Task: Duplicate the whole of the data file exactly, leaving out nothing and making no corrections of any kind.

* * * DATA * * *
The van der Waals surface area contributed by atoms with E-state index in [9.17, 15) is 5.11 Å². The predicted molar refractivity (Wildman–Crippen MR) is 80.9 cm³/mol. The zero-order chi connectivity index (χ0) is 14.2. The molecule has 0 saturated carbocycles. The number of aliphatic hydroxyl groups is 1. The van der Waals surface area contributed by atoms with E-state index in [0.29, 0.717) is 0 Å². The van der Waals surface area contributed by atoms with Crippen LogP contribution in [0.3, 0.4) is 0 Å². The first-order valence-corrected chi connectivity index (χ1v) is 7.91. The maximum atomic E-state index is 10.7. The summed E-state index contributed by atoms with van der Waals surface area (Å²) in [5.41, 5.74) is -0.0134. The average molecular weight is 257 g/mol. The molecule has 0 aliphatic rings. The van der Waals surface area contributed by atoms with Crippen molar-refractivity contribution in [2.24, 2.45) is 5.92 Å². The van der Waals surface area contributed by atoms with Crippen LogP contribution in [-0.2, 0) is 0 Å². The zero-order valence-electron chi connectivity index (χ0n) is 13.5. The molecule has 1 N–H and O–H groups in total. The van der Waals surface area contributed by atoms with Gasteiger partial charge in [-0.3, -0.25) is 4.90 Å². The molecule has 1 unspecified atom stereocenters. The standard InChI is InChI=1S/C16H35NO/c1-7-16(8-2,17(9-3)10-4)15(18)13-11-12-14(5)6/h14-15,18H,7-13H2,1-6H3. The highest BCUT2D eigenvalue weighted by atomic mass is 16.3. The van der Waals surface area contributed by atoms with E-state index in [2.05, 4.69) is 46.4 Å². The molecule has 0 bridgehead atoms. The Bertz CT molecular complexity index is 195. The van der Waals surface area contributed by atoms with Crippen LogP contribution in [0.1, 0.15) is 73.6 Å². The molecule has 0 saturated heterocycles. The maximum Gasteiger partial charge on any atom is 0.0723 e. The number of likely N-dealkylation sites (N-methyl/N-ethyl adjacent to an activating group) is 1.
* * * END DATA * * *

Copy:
The van der Waals surface area contributed by atoms with E-state index in [9.17, 15) is 5.11 Å². The predicted molar refractivity (Wildman–Crippen MR) is 80.9 cm³/mol. The zero-order chi connectivity index (χ0) is 14.2. The molecule has 0 saturated carbocycles. The number of aliphatic hydroxyl groups is 1. The van der Waals surface area contributed by atoms with E-state index in [0.29, 0.717) is 0 Å². The van der Waals surface area contributed by atoms with Crippen LogP contribution in [0.3, 0.4) is 0 Å². The first-order valence-corrected chi connectivity index (χ1v) is 7.91. The maximum atomic E-state index is 10.7. The summed E-state index contributed by atoms with van der Waals surface area (Å²) in [5.41, 5.74) is -0.0134. The average molecular weight is 257 g/mol. The molecule has 0 aliphatic rings. The van der Waals surface area contributed by atoms with Crippen molar-refractivity contribution in [2.24, 2.45) is 5.92 Å². The van der Waals surface area contributed by atoms with Crippen LogP contribution in [-0.2, 0) is 0 Å². The zero-order valence-electron chi connectivity index (χ0n) is 13.5. The molecule has 1 N–H and O–H groups in total. The van der Waals surface area contributed by atoms with Gasteiger partial charge in [-0.3, -0.25) is 4.90 Å². The molecule has 1 unspecified atom stereocenters. The standard InChI is InChI=1S/C16H35NO/c1-7-16(8-2,17(9-3)10-4)15(18)13-11-12-14(5)6/h14-15,18H,7-13H2,1-6H3. The highest BCUT2D eigenvalue weighted by atomic mass is 16.3. The van der Waals surface area contributed by atoms with E-state index in [2.05, 4.69) is 46.4 Å². The molecule has 0 bridgehead atoms. The Bertz CT molecular complexity index is 195. The van der Waals surface area contributed by atoms with Crippen LogP contribution in [0.1, 0.15) is 73.6 Å². The molecule has 0 saturated heterocycles. The maximum Gasteiger partial charge on any atom is 0.0723 e. The number of likely N-dealkylation sites (N-methyl/N-ethyl adjacent to an activating group) is 1.